To continue with the naval parallel simply because I am quite familiar with it, a case could assuredly be made concerning an advancement that was not really earned in the job – the appointment of Vice Admiral Clarence Jones to being Chief of the Naval Staff in 1944.  Technically Jones was competent.  He’d joined the Navy as a lad, worked his way up through the ranks during the lean years of the 1920’s and ’30s, commanded a destroyer or two and held various staff appointments.  What more could one ask, for promotion to head of the Navy, particularly in wartime.  Well, it turns out in careful examination, quite a bit more.  And very much connected with the job of running such an organization.  For Jones had almost no “man management” abilities.  He was from early on striving too obviously to advance himself, at the expense of those just above him for sure, arranging to move ahead in the promotion lists of one very much competent contemporary by some now unknown nefarious means.  As he became more senior, his lack of ability to “get on” with many of those around and under him became notorious.  He issued orders without leadership, was abrupt and rude.  If you crossed him, you were dead.  He studiously catered to his Minister of the Naval Service, right or wrong.  He appointed juniors to circumvent the normal lines of responsibility to report back clandestinely on those reporting to the ones by-passed.  He denounced his subordinates for failures without giving them a chance to defend their even defensible positions.  A pretty thoroughly disliked person, whether technically qualified or not. To be given the palm of the top naval ranking officer as deserving of it?  It would appear to be the very antithesis of the intent of the motto.

So obviously the key word in these examples is “merit.”  The awarded Palm is simply a wider recognition of merit, not, as some recipients tend to flaunt, the end in itself.  This, of course, then opens a very real problem file:  “Merit” in whose eyes?  If a politician is supported in everything he does, right or wrong, or such a supporter raises funds to ensure that politician can run a machine-like election campaign and the efforts are successful, then in that politician’s eyes, he merits whatever seems fitting, and maybe a few questionable activities can be excused in the greater good achieved.  But in that politician’s opponent’s eyes, there may be very little merit.  In fact the “questionable activities” would tend to be dominant, and little merit seen.  The same is true for awards given for such subjective accomplishments as in the arts.  One man’s marvelous painting or sculpture (Edward Munch’s “The Scream” and Andy Warhol’s Campbell soup cans come to mind!) is another’s terrible daub or waste of money.   So we are left with the assessment that merit lies in the eye of the beholder, not, too often, in genuine or widely accepted deserving actions, agreed upon by all.  And is that necessarily bad?

It will be almost impossible to arrive at an entirely acceptable definition of merit, for the scales of measurement are too variable, and people who do the measuring themselves too variable.  But then there is no doubt that the motto itself can stand as a goal to be striven for – Palmam Qui Meruit Ferat.

Fraser McKee (UCC Class of 1943) was in the Cadet Corps at UCC, and rose to Drill Sergeant. In 1943, he decided he’d go into the Navy. He did his Sub-Lieutenant’s courses at HMCS King’s at Halifax, went to sea in an Algerine Escort, and came back to Toronto when released from active service in March of 1946. Mr. McKee rejoined the Naval Reserve, and then retired in 1975 from the Navy as a Commander. He was chairman of the Sea Cadets for Ontario, and Ontario President of the Navy League, and National President of the Navy League. He was Executive Director of the Navy League, and then retired. He is the author of seven books, all on Navy history or Merchant Navy history. His eighth book, a naval novel about the Arctic, will be out this year.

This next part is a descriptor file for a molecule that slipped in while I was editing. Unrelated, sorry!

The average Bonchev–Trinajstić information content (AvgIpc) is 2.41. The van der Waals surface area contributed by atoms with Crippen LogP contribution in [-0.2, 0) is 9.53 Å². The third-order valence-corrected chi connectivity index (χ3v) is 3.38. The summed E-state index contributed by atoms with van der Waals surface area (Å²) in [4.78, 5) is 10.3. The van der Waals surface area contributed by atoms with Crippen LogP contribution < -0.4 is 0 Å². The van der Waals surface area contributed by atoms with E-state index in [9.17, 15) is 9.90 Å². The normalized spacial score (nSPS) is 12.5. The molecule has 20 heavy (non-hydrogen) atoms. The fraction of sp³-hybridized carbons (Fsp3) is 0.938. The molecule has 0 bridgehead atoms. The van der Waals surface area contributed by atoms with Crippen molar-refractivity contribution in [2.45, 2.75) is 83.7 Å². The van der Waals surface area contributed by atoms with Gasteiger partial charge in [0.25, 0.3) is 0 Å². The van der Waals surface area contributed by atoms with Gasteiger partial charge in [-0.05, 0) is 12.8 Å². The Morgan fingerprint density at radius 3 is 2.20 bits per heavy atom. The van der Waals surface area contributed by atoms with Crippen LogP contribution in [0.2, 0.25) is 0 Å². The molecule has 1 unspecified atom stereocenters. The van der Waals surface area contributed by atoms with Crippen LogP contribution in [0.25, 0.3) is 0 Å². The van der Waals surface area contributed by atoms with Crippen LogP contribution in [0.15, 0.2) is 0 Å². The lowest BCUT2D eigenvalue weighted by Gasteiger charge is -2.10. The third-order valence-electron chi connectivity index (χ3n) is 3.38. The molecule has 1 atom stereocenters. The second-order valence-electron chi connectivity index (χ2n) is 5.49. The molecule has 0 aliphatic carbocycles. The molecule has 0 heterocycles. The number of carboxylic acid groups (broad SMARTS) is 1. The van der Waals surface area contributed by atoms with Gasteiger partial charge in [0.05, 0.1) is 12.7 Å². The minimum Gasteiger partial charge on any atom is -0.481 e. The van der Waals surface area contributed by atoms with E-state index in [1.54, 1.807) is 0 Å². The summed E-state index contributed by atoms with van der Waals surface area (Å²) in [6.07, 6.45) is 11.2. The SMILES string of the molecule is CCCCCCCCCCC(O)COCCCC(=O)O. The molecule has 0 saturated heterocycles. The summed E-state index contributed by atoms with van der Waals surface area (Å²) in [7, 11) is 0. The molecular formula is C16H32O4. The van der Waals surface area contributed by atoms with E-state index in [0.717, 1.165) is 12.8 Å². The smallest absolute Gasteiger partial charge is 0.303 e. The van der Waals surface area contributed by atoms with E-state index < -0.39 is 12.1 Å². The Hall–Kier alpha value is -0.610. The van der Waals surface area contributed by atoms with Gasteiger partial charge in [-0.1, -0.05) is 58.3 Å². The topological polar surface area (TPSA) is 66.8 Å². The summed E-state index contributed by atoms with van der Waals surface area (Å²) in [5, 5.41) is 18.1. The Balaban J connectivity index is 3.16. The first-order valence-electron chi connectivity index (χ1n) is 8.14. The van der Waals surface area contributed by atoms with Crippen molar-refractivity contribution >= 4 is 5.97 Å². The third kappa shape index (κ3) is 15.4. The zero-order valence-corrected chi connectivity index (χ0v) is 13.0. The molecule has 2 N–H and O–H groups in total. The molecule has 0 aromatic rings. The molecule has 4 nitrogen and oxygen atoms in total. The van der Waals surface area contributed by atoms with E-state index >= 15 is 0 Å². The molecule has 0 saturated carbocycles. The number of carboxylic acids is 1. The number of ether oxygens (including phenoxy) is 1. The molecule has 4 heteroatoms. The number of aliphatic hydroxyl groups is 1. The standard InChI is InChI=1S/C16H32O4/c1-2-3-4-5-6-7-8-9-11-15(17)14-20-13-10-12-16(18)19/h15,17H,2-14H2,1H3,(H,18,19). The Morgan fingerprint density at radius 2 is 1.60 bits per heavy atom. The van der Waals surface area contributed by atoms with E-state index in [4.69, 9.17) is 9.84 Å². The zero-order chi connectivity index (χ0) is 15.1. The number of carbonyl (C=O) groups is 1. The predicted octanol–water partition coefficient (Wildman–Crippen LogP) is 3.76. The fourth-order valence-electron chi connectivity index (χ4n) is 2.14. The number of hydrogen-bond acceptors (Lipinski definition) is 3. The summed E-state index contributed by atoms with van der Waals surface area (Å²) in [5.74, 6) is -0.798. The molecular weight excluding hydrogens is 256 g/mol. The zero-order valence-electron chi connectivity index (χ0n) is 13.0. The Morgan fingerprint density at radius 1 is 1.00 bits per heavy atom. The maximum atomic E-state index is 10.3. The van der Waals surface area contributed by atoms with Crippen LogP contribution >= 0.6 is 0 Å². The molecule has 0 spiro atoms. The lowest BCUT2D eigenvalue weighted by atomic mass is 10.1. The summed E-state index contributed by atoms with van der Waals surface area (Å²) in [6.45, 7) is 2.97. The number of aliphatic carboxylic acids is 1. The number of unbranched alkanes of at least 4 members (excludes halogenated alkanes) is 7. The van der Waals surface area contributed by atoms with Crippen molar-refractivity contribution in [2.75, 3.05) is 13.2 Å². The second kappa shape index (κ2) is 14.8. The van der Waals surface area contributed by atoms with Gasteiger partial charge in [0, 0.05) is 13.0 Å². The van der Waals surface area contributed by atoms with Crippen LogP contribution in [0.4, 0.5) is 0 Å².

A question of character and value

By Mark Laidlaw

If to be meritorious is to be deserving of praise, then what does one do to be meritorious and is it context-dependent?  Throughout this discussion, “merit” has been used synonymously with “reward” whereas others, with whom I tend to agree, see “merit” as a more virtuous quality.

Adam de Pencier, Head of Trafalgar Castle School, discusses the Olympic competitive motto of “citius, altius, fortius” (faster, higher, stronger) as the criteria for athletic merit, but it seems that even the International Olympic Committee does not live by those criteria alone.  We have all heard of disgraced athletes being stripped of their titles, medals, and rewards because of performance-enhancing drugs or because of cheating through other methods.  Clearly, there is at least one more criterion by which the IOC judges merit: one must achieve his or her results through fair means.

Another criterion that is far more difficult to measure, but which has also been employed by the IOC, is that of character.  Does one deserve to win—or rather, does one deserve praise—strictly because he or she has fairly gone faster, higher, or stronger than his or her competitors?  Again, it seems not.  At the 2012 London Olympics, a number of athletes, including Greek triple-jumper Voula Papachristou, were banned for racist or otherwise offensive comments.  German rower Nadja Drygalla was also sent home early (though she was allowed to compete) because of allegations that her boyfriend was involved with a neo-Nazi group.  Despite the fact that these athletes had not broken any rules of competition, nor had they unfairly achieved any result, the IOC and the German Olympic federation decided on moral grounds that these athletes did not deserve praise or the opportunity to compete for the Olympic title.